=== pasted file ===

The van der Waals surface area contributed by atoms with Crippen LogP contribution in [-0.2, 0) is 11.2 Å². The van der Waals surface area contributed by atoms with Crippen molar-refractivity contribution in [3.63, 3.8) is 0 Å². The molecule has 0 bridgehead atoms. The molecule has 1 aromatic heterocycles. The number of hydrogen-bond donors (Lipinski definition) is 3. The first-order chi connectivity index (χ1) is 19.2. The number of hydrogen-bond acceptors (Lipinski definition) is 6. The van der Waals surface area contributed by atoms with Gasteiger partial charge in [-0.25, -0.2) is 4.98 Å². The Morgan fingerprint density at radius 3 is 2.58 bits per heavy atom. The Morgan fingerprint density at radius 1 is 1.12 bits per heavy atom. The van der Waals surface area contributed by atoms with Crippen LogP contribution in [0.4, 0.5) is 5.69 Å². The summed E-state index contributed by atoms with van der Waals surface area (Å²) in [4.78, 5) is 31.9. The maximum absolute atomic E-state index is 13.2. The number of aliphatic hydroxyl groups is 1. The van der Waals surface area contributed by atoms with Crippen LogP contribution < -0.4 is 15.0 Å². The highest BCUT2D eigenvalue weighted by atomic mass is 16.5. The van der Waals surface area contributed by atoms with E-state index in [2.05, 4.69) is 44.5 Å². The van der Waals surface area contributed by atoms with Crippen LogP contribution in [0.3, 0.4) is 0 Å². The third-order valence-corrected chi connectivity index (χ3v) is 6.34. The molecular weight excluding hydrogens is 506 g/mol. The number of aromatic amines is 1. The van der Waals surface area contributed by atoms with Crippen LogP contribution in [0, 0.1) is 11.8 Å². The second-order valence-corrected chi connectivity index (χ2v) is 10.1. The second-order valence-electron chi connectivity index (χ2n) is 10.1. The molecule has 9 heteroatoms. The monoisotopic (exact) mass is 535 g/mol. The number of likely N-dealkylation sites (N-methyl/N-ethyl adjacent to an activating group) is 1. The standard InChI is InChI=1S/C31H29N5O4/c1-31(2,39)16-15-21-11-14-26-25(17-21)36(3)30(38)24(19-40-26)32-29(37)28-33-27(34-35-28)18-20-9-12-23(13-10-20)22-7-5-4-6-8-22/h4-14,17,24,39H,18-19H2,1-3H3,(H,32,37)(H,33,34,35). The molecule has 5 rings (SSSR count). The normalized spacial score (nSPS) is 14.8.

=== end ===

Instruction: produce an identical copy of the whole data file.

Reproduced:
The van der Waals surface area contributed by atoms with Crippen LogP contribution in [-0.2, 0) is 11.2 Å². The van der Waals surface area contributed by atoms with Crippen molar-refractivity contribution in [3.63, 3.8) is 0 Å². The molecule has 0 bridgehead atoms. The molecule has 1 aromatic heterocycles. The number of hydrogen-bond donors (Lipinski definition) is 3. The first-order chi connectivity index (χ1) is 19.2. The number of hydrogen-bond acceptors (Lipinski definition) is 6. The van der Waals surface area contributed by atoms with Gasteiger partial charge in [-0.25, -0.2) is 4.98 Å². The Morgan fingerprint density at radius 3 is 2.58 bits per heavy atom. The Morgan fingerprint density at radius 1 is 1.12 bits per heavy atom. The van der Waals surface area contributed by atoms with Crippen LogP contribution in [0.4, 0.5) is 5.69 Å². The summed E-state index contributed by atoms with van der Waals surface area (Å²) in [4.78, 5) is 31.9. The maximum absolute atomic E-state index is 13.2. The number of aliphatic hydroxyl groups is 1. The van der Waals surface area contributed by atoms with Crippen LogP contribution < -0.4 is 15.0 Å². The highest BCUT2D eigenvalue weighted by atomic mass is 16.5. The van der Waals surface area contributed by atoms with E-state index in [2.05, 4.69) is 44.5 Å². The van der Waals surface area contributed by atoms with Crippen LogP contribution in [0.3, 0.4) is 0 Å². The third-order valence-corrected chi connectivity index (χ3v) is 6.34. The molecular weight excluding hydrogens is 506 g/mol. The number of aromatic amines is 1. The van der Waals surface area contributed by atoms with Crippen LogP contribution in [0, 0.1) is 11.8 Å². The second-order valence-corrected chi connectivity index (χ2v) is 10.1. The second-order valence-electron chi connectivity index (χ2n) is 10.1. The molecule has 9 heteroatoms. The monoisotopic (exact) mass is 535 g/mol. The number of likely N-dealkylation sites (N-methyl/N-ethyl adjacent to an activating group) is 1. The standard InChI is InChI=1S/C31H29N5O4/c1-31(2,39)16-15-21-11-14-26-25(17-21)36(3)30(38)24(19-40-26)32-29(37)28-33-27(34-35-28)18-20-9-12-23(13-10-20)22-7-5-4-6-8-22/h4-14,17,24,39H,18-19H2,1-3H3,(H,32,37)(H,33,34,35). The molecule has 5 rings (SSSR count). The normalized spacial score (nSPS) is 14.8.